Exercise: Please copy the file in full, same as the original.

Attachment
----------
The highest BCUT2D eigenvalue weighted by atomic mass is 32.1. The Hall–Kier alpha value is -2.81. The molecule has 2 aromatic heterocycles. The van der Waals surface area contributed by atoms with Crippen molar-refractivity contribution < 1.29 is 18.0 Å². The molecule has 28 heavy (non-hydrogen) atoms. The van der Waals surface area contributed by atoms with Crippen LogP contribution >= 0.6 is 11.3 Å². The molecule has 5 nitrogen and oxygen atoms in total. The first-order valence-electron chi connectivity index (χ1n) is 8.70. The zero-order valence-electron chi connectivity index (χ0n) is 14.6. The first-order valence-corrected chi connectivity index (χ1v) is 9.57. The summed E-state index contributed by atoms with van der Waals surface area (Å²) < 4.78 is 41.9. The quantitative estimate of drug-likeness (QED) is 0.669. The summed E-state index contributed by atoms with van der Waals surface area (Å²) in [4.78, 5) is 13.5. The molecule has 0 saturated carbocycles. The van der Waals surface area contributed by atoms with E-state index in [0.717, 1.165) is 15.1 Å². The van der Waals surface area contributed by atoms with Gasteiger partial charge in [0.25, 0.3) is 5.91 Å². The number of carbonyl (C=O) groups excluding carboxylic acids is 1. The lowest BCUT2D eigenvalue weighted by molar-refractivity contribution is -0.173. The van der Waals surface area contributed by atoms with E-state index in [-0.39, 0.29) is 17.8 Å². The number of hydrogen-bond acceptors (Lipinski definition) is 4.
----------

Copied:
The highest BCUT2D eigenvalue weighted by atomic mass is 32.1. The Hall–Kier alpha value is -2.81. The molecule has 2 aromatic heterocycles. The van der Waals surface area contributed by atoms with Crippen molar-refractivity contribution < 1.29 is 18.0 Å². The molecule has 28 heavy (non-hydrogen) atoms. The van der Waals surface area contributed by atoms with Crippen LogP contribution >= 0.6 is 11.3 Å². The molecule has 5 nitrogen and oxygen atoms in total. The first-order valence-electron chi connectivity index (χ1n) is 8.70. The zero-order valence-electron chi connectivity index (χ0n) is 14.6. The first-order valence-corrected chi connectivity index (χ1v) is 9.57. The summed E-state index contributed by atoms with van der Waals surface area (Å²) < 4.78 is 41.9. The quantitative estimate of drug-likeness (QED) is 0.669. The summed E-state index contributed by atoms with van der Waals surface area (Å²) in [4.78, 5) is 13.5. The molecule has 0 saturated carbocycles. The van der Waals surface area contributed by atoms with E-state index in [0.717, 1.165) is 15.1 Å². The van der Waals surface area contributed by atoms with Gasteiger partial charge in [0.25, 0.3) is 5.91 Å². The number of carbonyl (C=O) groups excluding carboxylic acids is 1. The lowest BCUT2D eigenvalue weighted by molar-refractivity contribution is -0.173. The van der Waals surface area contributed by atoms with E-state index in [-0.39, 0.29) is 17.8 Å². The number of hydrogen-bond acceptors (Lipinski definition) is 4.